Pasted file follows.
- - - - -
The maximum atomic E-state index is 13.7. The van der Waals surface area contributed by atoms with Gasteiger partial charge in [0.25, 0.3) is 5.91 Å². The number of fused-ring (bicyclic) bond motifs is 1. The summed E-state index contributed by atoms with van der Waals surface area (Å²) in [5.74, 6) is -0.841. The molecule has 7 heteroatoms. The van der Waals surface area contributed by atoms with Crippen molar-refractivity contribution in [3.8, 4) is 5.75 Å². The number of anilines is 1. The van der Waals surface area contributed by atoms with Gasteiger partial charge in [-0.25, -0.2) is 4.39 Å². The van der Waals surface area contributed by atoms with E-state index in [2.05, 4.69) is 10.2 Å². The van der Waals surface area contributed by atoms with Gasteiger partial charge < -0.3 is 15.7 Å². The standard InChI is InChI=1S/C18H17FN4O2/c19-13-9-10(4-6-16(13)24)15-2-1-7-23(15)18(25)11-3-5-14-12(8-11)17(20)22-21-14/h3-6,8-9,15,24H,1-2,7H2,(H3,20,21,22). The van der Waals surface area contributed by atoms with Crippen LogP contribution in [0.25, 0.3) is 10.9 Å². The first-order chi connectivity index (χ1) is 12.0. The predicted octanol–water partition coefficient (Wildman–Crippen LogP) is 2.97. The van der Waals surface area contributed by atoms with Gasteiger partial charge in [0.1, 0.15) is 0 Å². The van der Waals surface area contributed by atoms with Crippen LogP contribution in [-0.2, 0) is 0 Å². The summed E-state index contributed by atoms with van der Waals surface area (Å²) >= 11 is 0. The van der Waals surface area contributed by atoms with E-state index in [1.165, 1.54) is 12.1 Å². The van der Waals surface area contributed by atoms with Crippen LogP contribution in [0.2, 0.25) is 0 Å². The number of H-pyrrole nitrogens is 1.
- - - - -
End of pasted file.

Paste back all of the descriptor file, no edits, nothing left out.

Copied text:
The maximum atomic E-state index is 13.7. The van der Waals surface area contributed by atoms with Gasteiger partial charge in [0.25, 0.3) is 5.91 Å². The number of fused-ring (bicyclic) bond motifs is 1. The summed E-state index contributed by atoms with van der Waals surface area (Å²) in [5.74, 6) is -0.841. The molecule has 7 heteroatoms. The van der Waals surface area contributed by atoms with Crippen molar-refractivity contribution in [3.8, 4) is 5.75 Å². The number of anilines is 1. The van der Waals surface area contributed by atoms with Gasteiger partial charge in [-0.25, -0.2) is 4.39 Å². The van der Waals surface area contributed by atoms with E-state index in [2.05, 4.69) is 10.2 Å². The van der Waals surface area contributed by atoms with Gasteiger partial charge < -0.3 is 15.7 Å². The standard InChI is InChI=1S/C18H17FN4O2/c19-13-9-10(4-6-16(13)24)15-2-1-7-23(15)18(25)11-3-5-14-12(8-11)17(20)22-21-14/h3-6,8-9,15,24H,1-2,7H2,(H3,20,21,22). The van der Waals surface area contributed by atoms with Crippen LogP contribution in [0.25, 0.3) is 10.9 Å². The first-order chi connectivity index (χ1) is 12.0. The predicted octanol–water partition coefficient (Wildman–Crippen LogP) is 2.97. The van der Waals surface area contributed by atoms with Gasteiger partial charge in [0.1, 0.15) is 0 Å². The van der Waals surface area contributed by atoms with Crippen LogP contribution in [-0.2, 0) is 0 Å². The summed E-state index contributed by atoms with van der Waals surface area (Å²) >= 11 is 0. The van der Waals surface area contributed by atoms with E-state index in [1.165, 1.54) is 12.1 Å². The van der Waals surface area contributed by atoms with Crippen LogP contribution in [0.2, 0.25) is 0 Å². The number of H-pyrrole nitrogens is 1.